DIGITAL TRANSFORMATION

The Self-Service Movement in Hospitality: Host

How venues are finding operational resilience amidst the challenges of post-pandemic recovery.

Marty Jenkins-Lyttle
6 min readSep 12, 2022
Goodness Gracious Instagram, Self-Service Kiosk, and Bagel Served on Plate
Host technology at Goodness Gracious cafe, Auckland. Image: Host

The hospitality industry is facing rising operating costs and labour shortages as pandemic-era trading conditions recede. This leaves venue owners asking whether they should continue investing into the digital solutions that acted as lifelines during lockdowns, or minimise overheads and hold out for better economic conditions.

In this article I talk with Wes Moir from Host, a digital order and payments company helping cafes and bars navigate that problem without losing focus on the human side of the dining experience.

Host is working with hospitality businesses to develop flexible solutions for venue owners amidst the unpredictability of post-pandemic trading. Their latest installation at Goodness Gracious uses self-service innovations to augment the experience of both patrons and employees.

Customers can now place their own order from a countertop kiosk or tabletop QR code if they’re dining in, or online for an easy collection at their local cafe — all of which sync to a central point of sale (POS) for the team to manage.

Greg Cornes, Owner of Goodness Gracious, and Wes Moir, Founder of Host. Image: Host

Where does self-service technology sit in the relationship between customer and employee, within a cafe setting?

Digital solutions like this should enable hosting, not block or barricade it. The self-service aspect supports a patron’s journey through the venue as they order, then dine or takeaway.

Our kiosks are designed at a height that lets conversation flow between the customer and the barista. This approach to digital integration allows the team to focus on the service that sits around the transaction, which improves the overall experience for every customer.

“Digital solutions like this should enable hosting, not block or barricade it.”

Host website screenshot
Host creates tailored solutions for a range of venues. Image: Host

What has prevented wider adoption of self-service kiosks in the hospitality industry until now?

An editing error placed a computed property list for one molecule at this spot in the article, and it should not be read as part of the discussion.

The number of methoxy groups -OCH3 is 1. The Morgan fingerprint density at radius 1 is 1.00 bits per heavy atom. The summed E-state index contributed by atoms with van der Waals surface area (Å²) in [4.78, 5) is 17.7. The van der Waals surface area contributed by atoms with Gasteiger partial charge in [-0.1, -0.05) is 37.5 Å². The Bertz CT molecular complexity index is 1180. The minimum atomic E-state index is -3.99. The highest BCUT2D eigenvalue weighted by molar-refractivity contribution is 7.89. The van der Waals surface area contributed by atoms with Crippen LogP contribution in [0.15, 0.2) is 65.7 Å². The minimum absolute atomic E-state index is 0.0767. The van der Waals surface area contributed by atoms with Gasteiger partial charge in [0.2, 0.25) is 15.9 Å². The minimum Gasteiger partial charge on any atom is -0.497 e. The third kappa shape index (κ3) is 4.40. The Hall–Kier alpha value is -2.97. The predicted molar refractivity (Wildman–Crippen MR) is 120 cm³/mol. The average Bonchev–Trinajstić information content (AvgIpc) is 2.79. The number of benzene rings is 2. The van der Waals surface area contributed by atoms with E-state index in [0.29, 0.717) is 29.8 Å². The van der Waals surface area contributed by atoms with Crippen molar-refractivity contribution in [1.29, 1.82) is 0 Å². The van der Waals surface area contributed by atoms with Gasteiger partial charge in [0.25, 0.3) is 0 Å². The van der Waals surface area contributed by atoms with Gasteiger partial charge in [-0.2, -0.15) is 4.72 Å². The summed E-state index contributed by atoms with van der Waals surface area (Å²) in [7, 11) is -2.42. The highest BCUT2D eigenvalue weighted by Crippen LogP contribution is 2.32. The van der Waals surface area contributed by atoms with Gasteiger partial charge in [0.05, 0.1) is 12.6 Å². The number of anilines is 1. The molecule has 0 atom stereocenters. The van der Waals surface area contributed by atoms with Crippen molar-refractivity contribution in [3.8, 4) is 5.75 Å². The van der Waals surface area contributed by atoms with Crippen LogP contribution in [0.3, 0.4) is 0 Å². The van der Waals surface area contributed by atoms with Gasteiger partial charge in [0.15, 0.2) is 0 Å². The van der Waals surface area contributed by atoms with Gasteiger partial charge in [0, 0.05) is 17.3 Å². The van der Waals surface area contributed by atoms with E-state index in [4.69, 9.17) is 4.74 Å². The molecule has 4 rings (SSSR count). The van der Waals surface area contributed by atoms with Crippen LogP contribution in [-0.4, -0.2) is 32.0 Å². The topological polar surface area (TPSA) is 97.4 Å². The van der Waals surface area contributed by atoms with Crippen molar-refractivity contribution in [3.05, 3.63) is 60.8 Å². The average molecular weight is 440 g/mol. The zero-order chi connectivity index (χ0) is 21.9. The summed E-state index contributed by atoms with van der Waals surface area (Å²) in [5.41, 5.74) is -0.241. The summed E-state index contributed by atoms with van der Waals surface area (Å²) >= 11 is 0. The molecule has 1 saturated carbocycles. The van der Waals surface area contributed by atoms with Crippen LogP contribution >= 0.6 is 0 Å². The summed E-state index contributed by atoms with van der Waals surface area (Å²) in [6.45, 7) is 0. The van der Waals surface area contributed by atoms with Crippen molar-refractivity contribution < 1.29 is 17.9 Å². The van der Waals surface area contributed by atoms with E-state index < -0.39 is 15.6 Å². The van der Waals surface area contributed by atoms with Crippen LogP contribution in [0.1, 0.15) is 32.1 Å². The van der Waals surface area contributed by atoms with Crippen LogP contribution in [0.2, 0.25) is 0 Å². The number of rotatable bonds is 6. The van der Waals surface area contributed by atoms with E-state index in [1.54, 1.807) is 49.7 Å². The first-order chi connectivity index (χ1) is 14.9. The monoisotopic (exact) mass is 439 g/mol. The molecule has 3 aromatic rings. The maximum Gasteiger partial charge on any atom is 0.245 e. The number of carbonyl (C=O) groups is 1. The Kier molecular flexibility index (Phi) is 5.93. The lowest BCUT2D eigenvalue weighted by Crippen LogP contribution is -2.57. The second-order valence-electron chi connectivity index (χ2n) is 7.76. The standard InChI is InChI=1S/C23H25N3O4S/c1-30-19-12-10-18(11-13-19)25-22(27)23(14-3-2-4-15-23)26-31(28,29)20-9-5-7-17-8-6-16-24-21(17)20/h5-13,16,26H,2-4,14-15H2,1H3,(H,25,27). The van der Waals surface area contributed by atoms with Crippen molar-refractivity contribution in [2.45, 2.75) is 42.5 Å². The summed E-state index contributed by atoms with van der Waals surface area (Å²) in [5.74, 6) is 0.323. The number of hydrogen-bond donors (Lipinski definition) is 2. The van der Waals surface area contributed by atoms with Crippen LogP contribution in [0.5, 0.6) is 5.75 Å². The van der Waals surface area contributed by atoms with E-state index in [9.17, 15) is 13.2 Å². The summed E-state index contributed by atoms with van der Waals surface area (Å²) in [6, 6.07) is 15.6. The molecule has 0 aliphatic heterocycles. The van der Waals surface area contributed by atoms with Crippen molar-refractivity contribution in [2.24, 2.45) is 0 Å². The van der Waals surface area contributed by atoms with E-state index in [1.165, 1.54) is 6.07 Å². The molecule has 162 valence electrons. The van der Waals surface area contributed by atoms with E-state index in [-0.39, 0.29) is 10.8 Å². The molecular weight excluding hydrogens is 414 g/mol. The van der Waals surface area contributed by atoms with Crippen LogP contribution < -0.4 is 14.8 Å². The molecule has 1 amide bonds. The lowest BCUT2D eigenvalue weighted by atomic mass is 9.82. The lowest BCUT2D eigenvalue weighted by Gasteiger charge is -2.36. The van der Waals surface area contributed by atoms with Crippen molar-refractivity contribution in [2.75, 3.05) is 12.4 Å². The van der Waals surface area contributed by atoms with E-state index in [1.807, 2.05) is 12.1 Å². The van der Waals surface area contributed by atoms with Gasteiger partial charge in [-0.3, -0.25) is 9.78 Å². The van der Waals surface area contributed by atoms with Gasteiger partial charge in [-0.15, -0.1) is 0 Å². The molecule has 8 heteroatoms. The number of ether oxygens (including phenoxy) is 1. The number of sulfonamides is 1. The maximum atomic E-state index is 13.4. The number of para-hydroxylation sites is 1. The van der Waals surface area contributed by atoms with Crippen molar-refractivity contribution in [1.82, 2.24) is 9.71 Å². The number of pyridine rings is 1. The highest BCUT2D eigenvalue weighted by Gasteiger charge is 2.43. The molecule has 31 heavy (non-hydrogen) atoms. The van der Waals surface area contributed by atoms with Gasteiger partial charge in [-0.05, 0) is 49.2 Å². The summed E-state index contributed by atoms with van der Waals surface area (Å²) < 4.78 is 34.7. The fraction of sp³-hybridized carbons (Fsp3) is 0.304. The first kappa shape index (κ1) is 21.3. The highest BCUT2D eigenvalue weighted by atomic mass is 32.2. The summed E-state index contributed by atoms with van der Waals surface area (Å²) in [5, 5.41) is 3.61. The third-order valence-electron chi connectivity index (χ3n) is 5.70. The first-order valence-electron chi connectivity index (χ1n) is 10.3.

The systems that Quick Service Restaurants (QSRs) use are typically expensive — small businesses have no capacity for 5 figure installations in their overheads. By introducing up to 8 large kiosk terminals, these QSRs enable menu exploration and discovery for their customers, which reduces order pressure and also lifts the average spend per order. Eight self-service kiosks may seem excessive, but there’s a reason QSRs like McDonald’s have been around for so long. Unfortunately, those systems and the floorspace required for them is out of reach for the majority of owner-operated businesses.

Our solution is much more compact, with a single main kiosk for ordering and additional options via tabletop QR codes or online orders. A QSR-style kiosk next to a barista would never work if you wanted to maintain that human connection. We’re helping venues complement the service experience, not outsource it.

Host kiosks are designed at a height that fosters human connection. Image: Goodness Gracious

How do operations and insights differ for Host-enabled cafes?

There’s more confidence in the way they run. Covering staffing shortages and peak hour is a whole lot easier if the transactional component is taken care of. Self-service supports the part of the business that pays the overheads with no risk or uncertainty — even if EFTPOS goes down you can flip to QR code or table ordering. Having redundancy built into the system keeps the operation moving.